Because James presented only circumstantial evidence of discrimination, the district court analyzed her claims under the burden-shifting framework established by McDonnell Douglas Corp. v. Green, 411 U.S. 792, 93 S. Ct. 1817 (1973), and we will do the same. “Under that framework, the employee first must show a prima facie case of discrimination. Then, the employer must articulate a legitimate, nondiscriminatory reason for the adverse employment action. Finally, the employee has to show that the proffered reason is mere pretext.” Quigg v. Thomas Cty. Sch. Dist., 814 F.3d 1227, 1237 (11th Cir. 2016) (citations omitted). The elements of a § 1981 claim in the employment context are the same as the elements of a Title VII claim. Rice-Lamar v. City of Fort Lauderdale, 232 F.3d 836, 843 n.11 (11th Cir. 2000).1


With respect to her race discrimination claims, James contends that Total Solutions' proffered reason for firing her — her purported performance problems — was pretextual. “[A] reason is not pretext for discrimination unless it is shown both that the reason was false, and that discrimination was the real reason.” Springer v. Convergys Customer Mgmt. Grp. Inc., 509 F.3d 1344, 1349 (11th Cir. 2007) (quotation marks omitted).

The thrust of James' argument is that any mistakes she supposedly made should actually be attributed to Lewis and West. And she claims that McKinney knew that Lewis and West were responsible for the mistakes because McKinney was copied on all the relevant emails. But even if we discount entirely every mistake that occurred during the time James was backfilling, Total Solutions presented evidence of numerous errors that occurred before or after her backfill assignment. For example, James concedes that during her time as a program manager she “made a couple of mistakes on pay rates,” which resulted in substantial wage underpayments and overpayments. In light of those mistakes and others cited by Total Solutions, as well as evidence of client complaints about James' performance, no reasonable jury could conclude that the proffered reason for James' termination was false.2 See id. As a result, there was no genuine issue of material fact as to pretext, and summary judgment on James' racial discrimination claims was appropriate. See Allen, 495 F.3d at 1313.

James next contends that the district court should not have entered summary judgment on her retaliation claims. Those claims are also analyzed under the McDonnell Douglas framework. Rojas v. Florida, 285 F.3d 1339, 1342 (11th Cir. 2002). Total Solutions discussed James' EEOC charges with the CDC on two occasions. The first discussion was justified by a legitimate, non-retaliatory reason: Total Solutions' reasonable concern that James' role in contract management was prejudicing it in the bidding process. Indeed, James herself admitted that, if she had played a part in awarding contracts, there would have been a conflict of interest. “The inquiry into pretext centers upon the employer's belief” at the time it took the allegedly retaliatory action, so the fact that Total Solutions' concern turned out, in retrospect, to be unfounded does not mean that it proffered a “false” reason. See Rioux v. City of Atlanta, 520 F.3d 1269, 1278 (11th Cir. 2008). Accordingly, there was no genuine issue of material fact as to whether the reason proffered by Total Solutions for the first discussion was pretextual. See Springer, 509 F.3d at 1349.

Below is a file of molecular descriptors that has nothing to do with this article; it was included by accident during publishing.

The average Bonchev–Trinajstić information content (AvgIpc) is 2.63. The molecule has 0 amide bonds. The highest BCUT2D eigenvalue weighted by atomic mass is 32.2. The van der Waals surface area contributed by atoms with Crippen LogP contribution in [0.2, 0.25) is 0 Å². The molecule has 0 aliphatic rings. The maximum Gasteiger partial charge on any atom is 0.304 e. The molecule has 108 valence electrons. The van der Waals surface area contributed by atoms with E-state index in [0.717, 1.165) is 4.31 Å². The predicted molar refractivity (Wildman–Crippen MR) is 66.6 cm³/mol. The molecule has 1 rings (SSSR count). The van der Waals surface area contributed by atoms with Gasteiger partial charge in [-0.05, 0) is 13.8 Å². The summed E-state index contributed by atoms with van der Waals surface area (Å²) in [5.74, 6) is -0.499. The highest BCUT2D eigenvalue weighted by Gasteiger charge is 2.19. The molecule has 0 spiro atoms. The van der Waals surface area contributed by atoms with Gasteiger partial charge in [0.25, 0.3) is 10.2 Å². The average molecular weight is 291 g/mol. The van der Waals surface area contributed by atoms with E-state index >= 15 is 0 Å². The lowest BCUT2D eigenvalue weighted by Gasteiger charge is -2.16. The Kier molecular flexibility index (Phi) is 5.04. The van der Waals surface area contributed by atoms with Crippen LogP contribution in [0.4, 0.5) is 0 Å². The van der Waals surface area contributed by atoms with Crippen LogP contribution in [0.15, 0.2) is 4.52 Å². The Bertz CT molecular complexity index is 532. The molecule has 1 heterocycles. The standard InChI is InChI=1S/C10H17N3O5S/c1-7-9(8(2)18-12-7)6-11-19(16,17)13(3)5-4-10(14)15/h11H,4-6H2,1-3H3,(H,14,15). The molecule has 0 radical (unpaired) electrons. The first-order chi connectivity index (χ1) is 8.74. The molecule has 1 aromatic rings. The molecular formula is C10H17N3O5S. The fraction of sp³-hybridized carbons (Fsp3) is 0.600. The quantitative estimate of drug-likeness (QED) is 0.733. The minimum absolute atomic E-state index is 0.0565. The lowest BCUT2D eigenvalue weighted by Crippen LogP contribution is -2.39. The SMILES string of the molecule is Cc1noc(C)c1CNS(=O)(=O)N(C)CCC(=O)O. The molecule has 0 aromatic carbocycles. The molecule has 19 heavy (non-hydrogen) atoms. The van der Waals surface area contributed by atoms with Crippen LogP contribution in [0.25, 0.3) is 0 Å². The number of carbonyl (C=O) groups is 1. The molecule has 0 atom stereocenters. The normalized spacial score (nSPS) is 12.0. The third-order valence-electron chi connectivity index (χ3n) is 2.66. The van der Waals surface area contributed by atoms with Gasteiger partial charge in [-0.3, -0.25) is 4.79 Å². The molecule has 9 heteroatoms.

Total Solutions had a legitimate, non-retaliatory reason for the second discussion as well: McKinney had been directed by her client, the CDC, to talk to Lester. James did not present evidence that McKinney was not in reality told by the CDC to talk to Lester, nor did she present evidence showing that McKinney's real motive was, secretly, to retaliate against her. As a result, James did not show that there was a genuine question of material fact as to whether Total Solutions' proffered reasons for its discussions were pretextual. See id. The district court did not err in granting summary judgment on James' retaliation claims.3



1.   We note that “relief under Title VII is available against only the employer and not against individual employees,” so James cannot sustain a Title VII claim against McKinney. See Dearth v. Collins, 441 F.3d 931, 933 (11th Cir. 2006). But because that rule does not dispose of all of James' claims, we will proceed with the analysis.

2.   James argues that McKinney and another Total Solutions executive's testimony that the CDC complained about James' performance is inadmissible hearsay and should not be considered. Not so. The CDC's complaints are relevant because of their effect on Total Solutions — they contributed to Total Solutions' decision to fire James. The truth of the complaints — whether the problems identified actually existed or were made up — is not important. As such, the complaints were not hearsay. See Fed. R. Evid. 801 (defining “hearsay” as statements “offer[ed] in evidence to prove the truth of the matter asserted”) (emphasis added).

3.   The district court also granted summary judgment on James' retaliation claims based on the alternative ground that James did not show that the disclosures were a “materially adverse” action under Burlington Northern & Santa Fe Railway Co. v. White, 548 U.S. 53, 126 S. Ct. 2405 (2006). Because we hold that there was no genuine issue of material fact as to pretext, we need not and do not reach that alternative ground.